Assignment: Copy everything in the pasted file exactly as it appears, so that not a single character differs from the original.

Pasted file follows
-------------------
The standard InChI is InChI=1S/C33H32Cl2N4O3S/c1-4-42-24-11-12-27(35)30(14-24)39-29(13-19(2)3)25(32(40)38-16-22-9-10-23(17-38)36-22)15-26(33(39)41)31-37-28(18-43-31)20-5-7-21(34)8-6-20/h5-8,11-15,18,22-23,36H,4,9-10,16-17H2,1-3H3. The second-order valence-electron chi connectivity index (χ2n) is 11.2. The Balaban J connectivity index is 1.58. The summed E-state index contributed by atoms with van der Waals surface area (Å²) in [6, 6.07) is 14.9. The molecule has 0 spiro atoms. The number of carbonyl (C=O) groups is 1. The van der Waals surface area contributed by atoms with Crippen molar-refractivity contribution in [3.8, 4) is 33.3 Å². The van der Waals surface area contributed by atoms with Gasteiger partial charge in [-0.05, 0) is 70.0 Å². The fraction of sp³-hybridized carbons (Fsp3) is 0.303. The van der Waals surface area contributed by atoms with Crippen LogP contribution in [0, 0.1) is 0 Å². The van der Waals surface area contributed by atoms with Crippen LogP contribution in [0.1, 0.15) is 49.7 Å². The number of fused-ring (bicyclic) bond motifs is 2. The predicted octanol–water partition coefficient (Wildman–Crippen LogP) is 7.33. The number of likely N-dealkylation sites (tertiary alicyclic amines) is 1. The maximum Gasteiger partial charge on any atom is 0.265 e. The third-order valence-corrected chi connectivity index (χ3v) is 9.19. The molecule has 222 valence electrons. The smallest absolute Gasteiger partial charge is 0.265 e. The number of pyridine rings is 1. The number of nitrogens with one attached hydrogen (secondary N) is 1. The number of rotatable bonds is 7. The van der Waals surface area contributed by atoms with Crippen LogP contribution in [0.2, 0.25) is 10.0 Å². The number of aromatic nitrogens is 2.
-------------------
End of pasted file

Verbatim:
The standard InChI is InChI=1S/C33H32Cl2N4O3S/c1-4-42-24-11-12-27(35)30(14-24)39-29(13-19(2)3)25(32(40)38-16-22-9-10-23(17-38)36-22)15-26(33(39)41)31-37-28(18-43-31)20-5-7-21(34)8-6-20/h5-8,11-15,18,22-23,36H,4,9-10,16-17H2,1-3H3. The second-order valence-electron chi connectivity index (χ2n) is 11.2. The Balaban J connectivity index is 1.58. The summed E-state index contributed by atoms with van der Waals surface area (Å²) in [6, 6.07) is 14.9. The molecule has 0 spiro atoms. The number of carbonyl (C=O) groups is 1. The van der Waals surface area contributed by atoms with Crippen molar-refractivity contribution in [3.8, 4) is 33.3 Å². The van der Waals surface area contributed by atoms with Gasteiger partial charge in [-0.05, 0) is 70.0 Å². The fraction of sp³-hybridized carbons (Fsp3) is 0.303. The van der Waals surface area contributed by atoms with Crippen LogP contribution in [0, 0.1) is 0 Å². The van der Waals surface area contributed by atoms with Crippen LogP contribution in [0.1, 0.15) is 49.7 Å². The number of fused-ring (bicyclic) bond motifs is 2. The predicted octanol–water partition coefficient (Wildman–Crippen LogP) is 7.33. The number of likely N-dealkylation sites (tertiary alicyclic amines) is 1. The maximum Gasteiger partial charge on any atom is 0.265 e. The third-order valence-corrected chi connectivity index (χ3v) is 9.19. The molecule has 222 valence electrons. The smallest absolute Gasteiger partial charge is 0.265 e. The number of pyridine rings is 1. The number of nitrogens with one attached hydrogen (secondary N) is 1. The number of rotatable bonds is 7. The van der Waals surface area contributed by atoms with Crippen LogP contribution in [0.2, 0.25) is 10.0 Å². The number of aromatic nitrogens is 2.